Well, listen, we are kind of at the tail end of things. And I just want to thank you again for being on the show. And we’ll come back in a minute, but everyone knows that we end the show with the three best stuff and we’re going to do the three best, a little more broad, we’re going to do the best three Best of Fort Lauderdale slash Florida, where you’re down there enjoying the sun when we’re freezing up here in Chicago. So I’m coming down to visit you I definitely have to make a Florida run at some point soon. I’ve got West Coast connections in Naples, and I’ve got East Coast connections in Miami and Fort Lauderdale. And I need to do a Ron at some point. I’m gonna take you out for dinner, and we’re going to have a night. All right. So where were we going?


Jennifer Bullock  [28:07]

So I’m gonna make you travel a bit. But I know you’ve had many guests who have been in Miami who have been my Miami lawyers giving Miami recommended restaurant recommendation. So I’m going to take you a little bit out of the way but it’s worth worth it. It’s a restaurant in Tampa called Burn Steakhouse. It’s pretty well known. It’s it’s been around for over 60 years family owned it. It’s really all about the experience. So we started the episode by talking about the client experience. This is about the restaurant experience. Yeah, well, it’s Steakhouse, more of a traditional Steakhouse, you have to get reservations months in advance. They’re hard to come by, but well worth it. The food is excellent. You know, the waiters are knowing known as being the best. They have a tremendous wine collection at one point and it may still be true. They have the largest wine cellar in the United States for the wine collection of over half a million bottles 500 different labels and a $30,000 bottle of wine. But what’s really neat is they give you a tour, everybody who comes into the restaurant and eats steaks for dinner is offered a tour. And when they give you a tour, they take you to the back kitchen, they show you how all the food is prepared all the different side sections of the kitchen. You can do a tour of the wine cellar, they talk about their wine collection, a little bit of the history, and it’s just really unique. The other really unique, unique aspect of the restaurant is they have a dessert room. And if you can’t get a reservation to the restaurant itself, you just go in and go to the dessert room. They have 48 little private rooms that make up the dessert room with over 50 Desserts on the menu. They also have a piano player and so you have a phone in each of those little private rooms where you can call the piano player and make a special request. And the fun aspect especially if you bring kids is trying to stump the piano player. It’s pretty much impossible to stop Pinot you can come up with some crazy song, a Justin Bieber, you know, any theme song for a TV show and he will be able to play it. Wow. I you know, Burns is just a really unique experience and I definitely recommend it in terms of other fun things to do in South Florida. Something on the water, paddleboarding is a lot of fun, very relaxing, and then maybe not as relaxing but certainly exciting. You go to Miami Beach and rent a jet ski or wave runner and you can do a tour of those islands where all the celebrities live, you can get pretty close on a wave runner or jet ski. And that’s a lot of fun.


Steve Fretzin  [30:36]

Yeah, and I know, you know, if I come down there with my family and my son in particular, you know, we’ll be fishing we’ll figure out you know, where to fish and all that. Is that what what are the locals into? What are what are you guys up to, you know, pandemic, you know, friendly stuff that you guys are doing to kind of keep busy and stay interested? Well,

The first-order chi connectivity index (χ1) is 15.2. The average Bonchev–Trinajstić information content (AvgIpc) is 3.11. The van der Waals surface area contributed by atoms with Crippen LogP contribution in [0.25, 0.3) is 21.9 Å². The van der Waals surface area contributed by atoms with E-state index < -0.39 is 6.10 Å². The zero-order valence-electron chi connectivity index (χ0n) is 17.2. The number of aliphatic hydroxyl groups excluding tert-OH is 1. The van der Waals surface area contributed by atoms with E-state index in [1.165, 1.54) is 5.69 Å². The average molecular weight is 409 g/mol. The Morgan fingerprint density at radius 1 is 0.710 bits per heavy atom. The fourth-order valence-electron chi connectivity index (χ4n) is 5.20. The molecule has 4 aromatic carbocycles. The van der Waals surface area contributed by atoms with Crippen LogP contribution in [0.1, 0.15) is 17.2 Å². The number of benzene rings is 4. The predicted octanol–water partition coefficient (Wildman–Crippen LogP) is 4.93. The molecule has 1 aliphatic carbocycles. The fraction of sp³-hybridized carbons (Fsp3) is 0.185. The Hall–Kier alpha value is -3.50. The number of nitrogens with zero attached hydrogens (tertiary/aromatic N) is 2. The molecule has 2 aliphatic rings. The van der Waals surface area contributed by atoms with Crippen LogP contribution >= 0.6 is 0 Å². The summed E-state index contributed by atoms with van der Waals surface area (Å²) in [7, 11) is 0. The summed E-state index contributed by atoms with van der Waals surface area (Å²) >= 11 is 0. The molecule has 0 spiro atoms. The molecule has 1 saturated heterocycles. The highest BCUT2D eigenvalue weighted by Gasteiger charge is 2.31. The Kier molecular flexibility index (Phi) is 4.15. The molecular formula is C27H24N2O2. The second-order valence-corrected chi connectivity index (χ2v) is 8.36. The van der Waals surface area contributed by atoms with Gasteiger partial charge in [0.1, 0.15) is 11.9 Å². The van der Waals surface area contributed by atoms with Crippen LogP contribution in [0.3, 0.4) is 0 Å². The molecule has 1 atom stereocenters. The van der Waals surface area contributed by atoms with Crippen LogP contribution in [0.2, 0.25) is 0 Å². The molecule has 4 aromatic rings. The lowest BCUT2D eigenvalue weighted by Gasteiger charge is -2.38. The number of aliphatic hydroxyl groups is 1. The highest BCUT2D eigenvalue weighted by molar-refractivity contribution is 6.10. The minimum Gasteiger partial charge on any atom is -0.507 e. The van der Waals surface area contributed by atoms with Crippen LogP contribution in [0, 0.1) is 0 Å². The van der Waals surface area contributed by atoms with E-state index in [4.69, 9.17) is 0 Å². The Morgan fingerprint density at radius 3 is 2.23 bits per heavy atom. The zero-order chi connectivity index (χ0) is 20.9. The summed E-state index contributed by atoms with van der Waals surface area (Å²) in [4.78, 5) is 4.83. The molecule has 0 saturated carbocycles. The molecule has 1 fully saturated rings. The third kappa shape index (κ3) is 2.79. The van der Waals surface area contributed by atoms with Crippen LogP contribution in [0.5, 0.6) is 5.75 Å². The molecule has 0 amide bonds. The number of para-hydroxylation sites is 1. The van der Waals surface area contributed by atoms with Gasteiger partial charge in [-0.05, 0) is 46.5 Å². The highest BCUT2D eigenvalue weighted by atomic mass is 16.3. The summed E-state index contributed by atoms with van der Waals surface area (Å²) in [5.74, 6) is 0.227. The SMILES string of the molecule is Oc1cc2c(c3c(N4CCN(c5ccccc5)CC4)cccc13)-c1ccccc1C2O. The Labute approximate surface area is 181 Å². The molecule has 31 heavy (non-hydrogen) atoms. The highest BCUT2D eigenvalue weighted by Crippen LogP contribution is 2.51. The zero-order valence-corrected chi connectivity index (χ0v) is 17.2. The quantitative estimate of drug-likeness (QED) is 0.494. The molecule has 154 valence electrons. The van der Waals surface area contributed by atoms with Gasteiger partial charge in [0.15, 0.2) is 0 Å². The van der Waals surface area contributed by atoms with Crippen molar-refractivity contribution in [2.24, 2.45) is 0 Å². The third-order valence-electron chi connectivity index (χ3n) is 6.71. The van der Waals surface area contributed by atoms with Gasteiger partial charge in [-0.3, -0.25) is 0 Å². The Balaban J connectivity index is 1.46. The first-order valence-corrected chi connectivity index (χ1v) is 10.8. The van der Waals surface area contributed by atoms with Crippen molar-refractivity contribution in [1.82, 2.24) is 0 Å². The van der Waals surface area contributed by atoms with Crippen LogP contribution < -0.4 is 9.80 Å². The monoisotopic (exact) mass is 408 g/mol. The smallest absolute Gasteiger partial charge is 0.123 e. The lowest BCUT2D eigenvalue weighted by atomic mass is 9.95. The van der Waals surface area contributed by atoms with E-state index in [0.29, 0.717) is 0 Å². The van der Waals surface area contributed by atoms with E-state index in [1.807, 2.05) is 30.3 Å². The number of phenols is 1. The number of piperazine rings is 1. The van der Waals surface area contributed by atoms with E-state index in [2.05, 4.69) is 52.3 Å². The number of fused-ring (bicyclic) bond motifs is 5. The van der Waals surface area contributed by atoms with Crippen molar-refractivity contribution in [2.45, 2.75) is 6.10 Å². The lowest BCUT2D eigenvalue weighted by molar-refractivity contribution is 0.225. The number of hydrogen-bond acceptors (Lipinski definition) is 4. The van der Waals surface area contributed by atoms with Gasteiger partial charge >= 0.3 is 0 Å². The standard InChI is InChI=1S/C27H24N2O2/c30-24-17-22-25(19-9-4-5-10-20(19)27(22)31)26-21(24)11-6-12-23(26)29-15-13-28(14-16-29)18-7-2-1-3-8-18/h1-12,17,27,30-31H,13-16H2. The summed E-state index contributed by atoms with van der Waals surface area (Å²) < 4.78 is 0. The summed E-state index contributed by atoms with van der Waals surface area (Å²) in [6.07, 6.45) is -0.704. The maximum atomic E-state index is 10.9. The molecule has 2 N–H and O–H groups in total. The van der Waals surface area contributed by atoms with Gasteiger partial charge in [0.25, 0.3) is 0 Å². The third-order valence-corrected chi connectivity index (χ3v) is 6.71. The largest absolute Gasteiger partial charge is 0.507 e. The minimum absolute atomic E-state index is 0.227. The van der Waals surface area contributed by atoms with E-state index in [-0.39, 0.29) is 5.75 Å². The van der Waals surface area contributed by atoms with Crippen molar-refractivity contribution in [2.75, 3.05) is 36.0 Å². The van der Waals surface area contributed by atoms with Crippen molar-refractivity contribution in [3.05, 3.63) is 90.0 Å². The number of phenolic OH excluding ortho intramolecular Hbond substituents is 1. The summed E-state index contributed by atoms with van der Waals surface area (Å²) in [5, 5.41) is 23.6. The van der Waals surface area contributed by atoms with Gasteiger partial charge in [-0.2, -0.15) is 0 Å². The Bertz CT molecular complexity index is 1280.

Jennifer Bullock  [30:53]

the weather’s great now. So we’re doing lots of outdoor stuff, anything outdoors, you know, I’m a runner. So find me out outside running, there’s races and lots of things going on outdoors. We’ve got carnivals and, and things in the local parks. But it’s you know, for many of you up north, it’s not a great time to be outdoors. But we’re our weather’s, you know, 60s today. And it’s just perfect. So anything outdoors, even if you’re just taking a walk on the beach is


Steve Fretzin  [31:20]

beautiful. Awesome. Awesome. Well, listen, Jennifer, thanks again for being my friend for being such a great guest on my podcast. And I know we’ve got a lot more to do together moving forward. Just you know, you’re you’re terrific.


Jennifer Bullock  [31:33]

Thank you. Thanks for having me, Steve. Yeah. Hey, and thank


Steve Fretzin  [31:37]

you everybody for listening. And hopefully you got some good takeaways from today, I’d done my usual page and notes on my remarkable to a notepad, paper free and I need to pick them up as a sponsor. So maybe at some point, they’ll someone will contact me. But anyway, I’m waiting. And just lastly, I have a new book out for those of you who are interested in doing a good read, I’ve got a new book called legal business development isn’t rocket science. And if you have always thought that it is I’m telling you it’s not so there’s 50 Plus chapters, over 250 takeaways. So check that out on Amazon, you can just type my name in or type in the title and you will find that book and I’m happy to you know, send you a free ebook. if that’s more your style. Just email me at and I will shoot you a book all about helping you be that lawyer someone who is organized and committed and looking to be a rainmaker. That’s what it’s all about everybody, take care be safe be well, we’ll talk again soon.


Narrator  [32:36]

Thanks for listening to be that lawyer, life changing strategies and resources for growing a successful law practice. Visit Steve’s website For additional information, and to stay up to date on the latest legal business development and marketing trends. For more information and important links about today’s episode, check out today’s show notes